The Cloud Data Platform Pendulum
As anything else in life, the cloud is also under The Pendulum Law of nature or as Gartner likes to put it under Gartner Hype Cycle. That makes the Modern Data Platform a moving target. In this article I will cover the tendencies, challenges, and best practices of the Modern Data Platform. I welcome you to disagree or add your knowledge, experience, and educated opinion in the comments to the article or just shoot me an email.
After migrating to the cloud, many of us learned that there are advantages and disadvantages to the cloud. If used wisely, it’s a valuable tool that enables innovation and expedites time to market. However, it can become an expensive burden and a barrier for certain use cases. While learning the downside of the cloud infrastructure, many architects and managers started looking back into their own data centers for an alternative.
We at UCE Systems have been leading data platform modernization for our customers through implementing Modern Hybrid Data Platforms. Below, I share some of our valuable experiences.
Two Sides of Two Coins
Honeymoon. A typical cloud adoption journey starts from a blue-sky CEO mandate of moving to the cloud at any cost. Cloud vendors are very accommodating and give away large credits. We happily accept it and are excited about breaking out of our on-prem data center limitations that constrain our innovation.
We start moving our data and our workload to the cloud. Having heard horror stories of how expensive the cloud can be we opt off the lift-and-shift approach, follow best practices, and decouple data and compute.
Hang Over Morning. However, the cloud vendor credits dry out in just a few months, and we get the first large bill. Our CFO makes us move to the next cloud adoption phase – get our cloud costs under control. We hire a vendor who helps us successfully implement a holistic approach of cloud cost management. Now, we procure cloud infrastructure with cost in mind and can even do charge backs to justify our cloud expenses.
Maturity. Despite all our efforts, our cloud expenses are still high, and we are moving to the next phase – workload optimization. It turns out to be a very complex issue to tackle due to lack of required talent and organizational structure. We make some progress, establish CI/CD with a cost control gate, but realize that most of the value is still on the table and it will take time to grind through the existing workload.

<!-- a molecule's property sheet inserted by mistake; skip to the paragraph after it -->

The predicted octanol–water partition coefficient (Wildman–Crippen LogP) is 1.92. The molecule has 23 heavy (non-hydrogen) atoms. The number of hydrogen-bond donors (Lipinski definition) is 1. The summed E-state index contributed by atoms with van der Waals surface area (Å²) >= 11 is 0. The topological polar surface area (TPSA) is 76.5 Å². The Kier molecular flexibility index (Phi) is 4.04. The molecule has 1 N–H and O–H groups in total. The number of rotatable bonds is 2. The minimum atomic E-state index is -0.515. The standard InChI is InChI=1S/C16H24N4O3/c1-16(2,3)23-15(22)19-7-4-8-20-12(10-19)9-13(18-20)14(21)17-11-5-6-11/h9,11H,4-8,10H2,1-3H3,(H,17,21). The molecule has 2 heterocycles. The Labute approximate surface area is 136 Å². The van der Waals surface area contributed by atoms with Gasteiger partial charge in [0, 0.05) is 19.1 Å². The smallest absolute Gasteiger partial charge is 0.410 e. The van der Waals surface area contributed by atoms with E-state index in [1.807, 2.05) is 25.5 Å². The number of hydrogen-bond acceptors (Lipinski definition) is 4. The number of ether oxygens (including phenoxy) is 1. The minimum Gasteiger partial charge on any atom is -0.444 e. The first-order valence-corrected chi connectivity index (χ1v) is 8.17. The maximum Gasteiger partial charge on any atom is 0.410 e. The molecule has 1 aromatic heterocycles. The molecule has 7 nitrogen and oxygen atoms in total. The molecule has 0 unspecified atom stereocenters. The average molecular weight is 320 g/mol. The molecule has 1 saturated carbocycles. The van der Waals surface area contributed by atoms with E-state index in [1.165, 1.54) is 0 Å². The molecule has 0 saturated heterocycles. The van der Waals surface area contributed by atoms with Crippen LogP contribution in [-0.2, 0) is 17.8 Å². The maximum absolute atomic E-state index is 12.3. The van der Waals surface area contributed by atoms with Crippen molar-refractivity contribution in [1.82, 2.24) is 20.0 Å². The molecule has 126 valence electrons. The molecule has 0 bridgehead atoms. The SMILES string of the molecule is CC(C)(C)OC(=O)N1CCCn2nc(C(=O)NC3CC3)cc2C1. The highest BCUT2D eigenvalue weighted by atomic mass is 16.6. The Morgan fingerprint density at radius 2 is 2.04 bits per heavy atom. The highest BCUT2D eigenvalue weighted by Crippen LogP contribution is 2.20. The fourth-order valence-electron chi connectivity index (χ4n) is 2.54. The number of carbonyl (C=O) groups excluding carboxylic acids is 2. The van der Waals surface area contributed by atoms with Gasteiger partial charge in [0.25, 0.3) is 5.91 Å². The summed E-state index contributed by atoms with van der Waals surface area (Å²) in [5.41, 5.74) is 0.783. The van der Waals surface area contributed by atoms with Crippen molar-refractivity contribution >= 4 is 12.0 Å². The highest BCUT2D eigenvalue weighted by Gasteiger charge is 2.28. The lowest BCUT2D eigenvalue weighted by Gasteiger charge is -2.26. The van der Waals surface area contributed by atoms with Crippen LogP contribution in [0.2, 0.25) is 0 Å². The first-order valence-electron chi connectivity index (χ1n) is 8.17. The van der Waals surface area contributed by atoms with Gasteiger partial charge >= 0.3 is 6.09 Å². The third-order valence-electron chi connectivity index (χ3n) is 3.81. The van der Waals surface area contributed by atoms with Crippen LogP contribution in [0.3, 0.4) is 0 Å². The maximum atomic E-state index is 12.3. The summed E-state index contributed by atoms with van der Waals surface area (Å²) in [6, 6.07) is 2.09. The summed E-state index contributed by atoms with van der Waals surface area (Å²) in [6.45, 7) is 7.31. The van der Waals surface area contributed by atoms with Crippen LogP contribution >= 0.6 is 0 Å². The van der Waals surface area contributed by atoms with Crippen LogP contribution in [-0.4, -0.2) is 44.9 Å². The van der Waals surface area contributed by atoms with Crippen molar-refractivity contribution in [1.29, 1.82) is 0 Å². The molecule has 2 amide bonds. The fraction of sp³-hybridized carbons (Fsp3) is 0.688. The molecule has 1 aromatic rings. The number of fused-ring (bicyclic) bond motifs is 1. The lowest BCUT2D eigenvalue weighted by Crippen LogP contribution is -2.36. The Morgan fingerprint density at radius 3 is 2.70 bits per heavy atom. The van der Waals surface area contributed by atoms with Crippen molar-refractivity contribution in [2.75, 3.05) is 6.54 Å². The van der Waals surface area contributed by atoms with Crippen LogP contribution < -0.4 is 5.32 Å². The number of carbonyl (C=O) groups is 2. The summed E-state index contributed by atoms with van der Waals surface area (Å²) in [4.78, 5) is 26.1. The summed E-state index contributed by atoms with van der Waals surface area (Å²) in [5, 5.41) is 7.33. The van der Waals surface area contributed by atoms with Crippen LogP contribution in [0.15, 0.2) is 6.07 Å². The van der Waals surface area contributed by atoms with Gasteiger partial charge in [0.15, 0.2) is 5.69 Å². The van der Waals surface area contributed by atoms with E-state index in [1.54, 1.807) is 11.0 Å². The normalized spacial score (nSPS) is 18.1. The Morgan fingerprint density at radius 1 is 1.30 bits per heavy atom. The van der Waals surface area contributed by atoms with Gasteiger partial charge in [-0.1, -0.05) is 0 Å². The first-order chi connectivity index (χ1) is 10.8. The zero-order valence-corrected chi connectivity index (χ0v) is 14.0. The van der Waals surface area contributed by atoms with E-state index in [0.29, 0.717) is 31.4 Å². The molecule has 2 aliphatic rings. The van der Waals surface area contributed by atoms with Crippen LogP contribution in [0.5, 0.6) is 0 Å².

Wisdom. While we made significant progress in cloud cost management journey, the economy took a turn and took our budget with it. At this point we look back at our own data center and it does not look that bad anymore. It provides a significant pool of compute and storage. And that brings us to the next phase of our cloud adoption journey – Hybrid Data Platform.
We need to decide what is going back to the data center and what is staying on the cloud. It’s a simple exercise. Cloud and on-prem infrastructure have distinct differentiation. The on-prem infrastructure is inexpensive but has a static nature as it has a limited pool of resources and it takes a lot of time to procure resources. Cloud, on the other hand, is costly but has a large pool of resources readily available, i.e., it’s scalable. Now we need to match our workload to either cloud or on-prem capabilities. If our workload has a pattern similar to those depicted below, it’s a good match for the cloud. Otherwise, it’s a good match for on-prem infrastructure.
For example, an Apache Spark ETL job that takes 20 min on 200 node cluster is a great candidate for keeping it on the cloud. Implementing a new proof of concept or a customer validation application is another great use case for the cloud. Both these use cases will utilize infrastructure when needed and can easily scale out to satisfy demand. The customer validation application also benefits from getting to market much faster on the cloud. However, running such type of workload on-prem could be challenging from cost and SLA perspective. It could also jeopardize our go-to-market strategy.
Running a data analytics cube, in-memory database, or a data analytics cluster with relatively steady workload better fits on-prem infrastructure.
Now that we wisely decided to modernize our Data Platform into a Hybrid Data Platform, we need to understand the challenges and have a roadmap. We also need to make sure that we can move applications, tools, and data from the cloud to our data center and back easily.
The very first challenge for implementing Hybrid Data Platform is incompatibility of the on-prem infrastructure and the cloud. For example, we cannot stand up an EMR Cluster on-prem. We cannot run a Databricks instance in our data center either. On the other hand, our on-prem HDFS data source is not compatible with S3 service.
Data Location is another challenge. Do we keep 100PB of data on-prem or on the cloud or on both? Do we need to keep a part of the data on-prem and part on the cloud? How do we keep the data in sync then?
While our on-prem solution was designed to take advantage of co-location, we had to decouple data and compute when migrated to the cloud. Now that we decided to bring some workload back to our data center, we found that it has never been designed for such use cases and its network cannot support large, decoupled workloads.
Streamlining tools, CI/CD, and code is one of the core objectives of the Hybrid Data Platform best practices.